One nice thing about this story is that Gabaldon doesn’t make Claire capable of fighting right off. I’ve seen too many stories--especially speculative fiction--where the characters were skilled combatants even when it didn’t entirely make sense. Claire has to learn this skill, and she isn’t some prodigy at it either. She must struggle, and even after a lot of training and practice, she still isn’t good. This bit of realism is nice.

Further, here and in other parts of the book, it’s clear that Gabaldon did a lot of research. She goes into detail about dirk fighting, pistols, and other combat paraphernalia. In other parts of the story, she gives detailed information on medicine, dress, food, and other such subjects. It’s clear that Gabaldon did a lot of research, and the payoff is that it makes the story seem more real. Too, Gabaldon wisely doesn’t lecture her audience on the various subjects; she simply includes them. This keeps the information interesting and prevents it from bogging down the story.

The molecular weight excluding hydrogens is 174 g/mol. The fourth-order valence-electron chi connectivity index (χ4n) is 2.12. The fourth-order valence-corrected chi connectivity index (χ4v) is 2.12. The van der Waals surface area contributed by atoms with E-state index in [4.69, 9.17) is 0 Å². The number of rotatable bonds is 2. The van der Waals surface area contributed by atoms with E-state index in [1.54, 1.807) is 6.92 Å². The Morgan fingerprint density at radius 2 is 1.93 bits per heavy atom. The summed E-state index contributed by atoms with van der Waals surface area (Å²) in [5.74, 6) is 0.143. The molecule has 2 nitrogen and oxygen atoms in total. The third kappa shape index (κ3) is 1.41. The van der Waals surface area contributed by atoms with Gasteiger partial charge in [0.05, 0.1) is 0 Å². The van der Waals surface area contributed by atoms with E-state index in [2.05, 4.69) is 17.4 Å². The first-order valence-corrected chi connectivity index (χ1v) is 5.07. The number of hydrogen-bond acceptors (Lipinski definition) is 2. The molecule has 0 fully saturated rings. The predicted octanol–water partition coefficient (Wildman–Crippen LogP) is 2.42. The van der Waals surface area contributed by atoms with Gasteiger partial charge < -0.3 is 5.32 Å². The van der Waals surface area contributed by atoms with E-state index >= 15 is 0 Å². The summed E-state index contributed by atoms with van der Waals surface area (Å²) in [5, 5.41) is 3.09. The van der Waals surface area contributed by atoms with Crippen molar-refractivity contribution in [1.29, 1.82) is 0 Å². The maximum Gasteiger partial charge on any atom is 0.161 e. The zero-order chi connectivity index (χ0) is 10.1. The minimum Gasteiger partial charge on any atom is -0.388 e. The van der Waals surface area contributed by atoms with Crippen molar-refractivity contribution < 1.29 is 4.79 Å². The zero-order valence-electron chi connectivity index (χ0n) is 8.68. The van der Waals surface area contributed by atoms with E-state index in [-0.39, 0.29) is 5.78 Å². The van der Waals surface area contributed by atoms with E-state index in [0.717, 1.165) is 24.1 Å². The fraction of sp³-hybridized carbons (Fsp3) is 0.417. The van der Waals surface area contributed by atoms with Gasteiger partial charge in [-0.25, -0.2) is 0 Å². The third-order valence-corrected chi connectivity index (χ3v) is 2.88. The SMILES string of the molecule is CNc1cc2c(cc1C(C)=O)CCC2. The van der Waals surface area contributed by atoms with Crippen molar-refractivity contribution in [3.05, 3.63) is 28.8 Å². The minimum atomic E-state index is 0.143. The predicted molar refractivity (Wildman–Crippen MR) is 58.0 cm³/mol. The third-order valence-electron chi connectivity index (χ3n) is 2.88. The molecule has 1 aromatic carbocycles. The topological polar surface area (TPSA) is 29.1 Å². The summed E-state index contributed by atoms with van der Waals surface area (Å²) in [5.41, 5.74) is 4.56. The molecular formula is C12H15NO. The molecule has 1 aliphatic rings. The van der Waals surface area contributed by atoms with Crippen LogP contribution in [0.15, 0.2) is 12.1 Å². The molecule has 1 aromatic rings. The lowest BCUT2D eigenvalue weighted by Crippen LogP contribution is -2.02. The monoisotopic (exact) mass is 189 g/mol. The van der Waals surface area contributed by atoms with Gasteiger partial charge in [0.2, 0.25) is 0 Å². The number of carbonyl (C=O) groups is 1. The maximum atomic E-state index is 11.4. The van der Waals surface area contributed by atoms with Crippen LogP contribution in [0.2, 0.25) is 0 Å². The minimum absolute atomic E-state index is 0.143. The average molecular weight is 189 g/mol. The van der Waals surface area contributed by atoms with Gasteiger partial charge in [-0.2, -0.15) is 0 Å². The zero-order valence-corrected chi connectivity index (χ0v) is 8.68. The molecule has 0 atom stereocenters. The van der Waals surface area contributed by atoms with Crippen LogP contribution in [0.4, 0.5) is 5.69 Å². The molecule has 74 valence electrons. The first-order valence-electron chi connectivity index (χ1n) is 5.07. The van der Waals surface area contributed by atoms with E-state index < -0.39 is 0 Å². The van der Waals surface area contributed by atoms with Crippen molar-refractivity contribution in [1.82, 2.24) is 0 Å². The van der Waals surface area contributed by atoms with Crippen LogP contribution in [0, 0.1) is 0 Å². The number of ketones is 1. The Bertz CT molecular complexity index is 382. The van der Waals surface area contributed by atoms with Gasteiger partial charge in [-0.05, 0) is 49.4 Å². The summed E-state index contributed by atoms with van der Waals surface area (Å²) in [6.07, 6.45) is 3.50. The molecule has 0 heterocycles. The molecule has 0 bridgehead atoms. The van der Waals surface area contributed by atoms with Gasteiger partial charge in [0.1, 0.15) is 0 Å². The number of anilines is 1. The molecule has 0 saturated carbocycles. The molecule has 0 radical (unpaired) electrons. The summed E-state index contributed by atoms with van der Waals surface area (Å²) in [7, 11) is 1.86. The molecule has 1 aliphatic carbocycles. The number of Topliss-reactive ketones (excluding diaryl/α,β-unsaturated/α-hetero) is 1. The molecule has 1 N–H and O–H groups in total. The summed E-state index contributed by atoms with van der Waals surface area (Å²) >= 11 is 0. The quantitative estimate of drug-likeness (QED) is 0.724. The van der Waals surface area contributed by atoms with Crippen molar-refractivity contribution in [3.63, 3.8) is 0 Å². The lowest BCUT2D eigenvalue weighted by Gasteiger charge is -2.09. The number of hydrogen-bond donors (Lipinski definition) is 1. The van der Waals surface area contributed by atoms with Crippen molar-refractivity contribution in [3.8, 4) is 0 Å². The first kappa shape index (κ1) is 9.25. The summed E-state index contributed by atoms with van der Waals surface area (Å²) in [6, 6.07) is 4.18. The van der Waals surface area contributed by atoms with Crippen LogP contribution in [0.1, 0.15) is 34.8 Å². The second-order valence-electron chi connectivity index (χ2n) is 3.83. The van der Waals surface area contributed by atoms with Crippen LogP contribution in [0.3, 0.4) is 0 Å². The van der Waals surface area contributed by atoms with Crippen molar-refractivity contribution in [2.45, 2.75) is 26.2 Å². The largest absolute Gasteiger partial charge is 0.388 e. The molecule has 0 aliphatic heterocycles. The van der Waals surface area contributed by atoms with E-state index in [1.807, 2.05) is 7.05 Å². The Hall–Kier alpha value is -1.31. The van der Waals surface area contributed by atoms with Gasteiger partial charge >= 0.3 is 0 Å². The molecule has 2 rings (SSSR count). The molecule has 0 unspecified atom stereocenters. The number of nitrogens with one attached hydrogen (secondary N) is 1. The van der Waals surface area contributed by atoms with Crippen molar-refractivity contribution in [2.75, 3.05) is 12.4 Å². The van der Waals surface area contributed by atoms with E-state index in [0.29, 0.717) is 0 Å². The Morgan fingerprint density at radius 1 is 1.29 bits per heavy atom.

Thank you for joining me for this week’s chapter of Outlander by Diana Gabaldon. We’ll resume this read next Monday. Until then, join me Friday for further forays into fiction, the speculative, and life.

Friday, December 12, 2014

Real Heroes

Recently, I watched a few episodes of Little House on the Prairie, a show I absolutely adored growing up. Watching it as an adult, however, I have a slightly different perspective on it. I had not realized how much it had informed my concepts of heroes, life, and story.